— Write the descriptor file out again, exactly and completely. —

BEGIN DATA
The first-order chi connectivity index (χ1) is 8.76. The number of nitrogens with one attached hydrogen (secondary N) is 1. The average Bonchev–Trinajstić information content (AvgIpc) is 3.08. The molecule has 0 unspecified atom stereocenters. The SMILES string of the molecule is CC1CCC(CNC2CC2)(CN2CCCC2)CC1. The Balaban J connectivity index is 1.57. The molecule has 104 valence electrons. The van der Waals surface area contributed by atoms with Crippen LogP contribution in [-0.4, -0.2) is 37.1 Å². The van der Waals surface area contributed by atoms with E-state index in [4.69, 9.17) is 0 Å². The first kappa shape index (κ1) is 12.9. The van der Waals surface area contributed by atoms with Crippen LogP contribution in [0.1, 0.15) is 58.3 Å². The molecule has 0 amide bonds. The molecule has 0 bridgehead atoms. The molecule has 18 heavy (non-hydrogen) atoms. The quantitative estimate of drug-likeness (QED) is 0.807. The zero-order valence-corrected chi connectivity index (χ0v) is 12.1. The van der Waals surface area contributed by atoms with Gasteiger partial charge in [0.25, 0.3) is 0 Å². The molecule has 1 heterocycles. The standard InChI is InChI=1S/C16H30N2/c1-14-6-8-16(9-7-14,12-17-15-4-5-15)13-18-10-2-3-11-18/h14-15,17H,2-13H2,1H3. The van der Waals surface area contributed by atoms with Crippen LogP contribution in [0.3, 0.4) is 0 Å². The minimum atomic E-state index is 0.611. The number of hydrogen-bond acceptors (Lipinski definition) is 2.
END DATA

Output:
The first-order chi connectivity index (χ1) is 8.76. The number of nitrogens with one attached hydrogen (secondary N) is 1. The average Bonchev–Trinajstić information content (AvgIpc) is 3.08. The molecule has 0 unspecified atom stereocenters. The SMILES string of the molecule is CC1CCC(CNC2CC2)(CN2CCCC2)CC1. The Balaban J connectivity index is 1.57. The molecule has 104 valence electrons. The van der Waals surface area contributed by atoms with Crippen LogP contribution in [-0.4, -0.2) is 37.1 Å². The van der Waals surface area contributed by atoms with E-state index in [4.69, 9.17) is 0 Å². The first kappa shape index (κ1) is 12.9. The van der Waals surface area contributed by atoms with Crippen LogP contribution in [0.1, 0.15) is 58.3 Å². The molecule has 0 amide bonds. The molecule has 0 bridgehead atoms. The molecule has 18 heavy (non-hydrogen) atoms. The quantitative estimate of drug-likeness (QED) is 0.807. The zero-order valence-corrected chi connectivity index (χ0v) is 12.1. The van der Waals surface area contributed by atoms with Gasteiger partial charge in [0.25, 0.3) is 0 Å². The molecule has 1 heterocycles. The standard InChI is InChI=1S/C16H30N2/c1-14-6-8-16(9-7-14,12-17-15-4-5-15)13-18-10-2-3-11-18/h14-15,17H,2-13H2,1H3. The van der Waals surface area contributed by atoms with Crippen LogP contribution in [0.3, 0.4) is 0 Å². The minimum atomic E-state index is 0.611. The number of hydrogen-bond acceptors (Lipinski definition) is 2.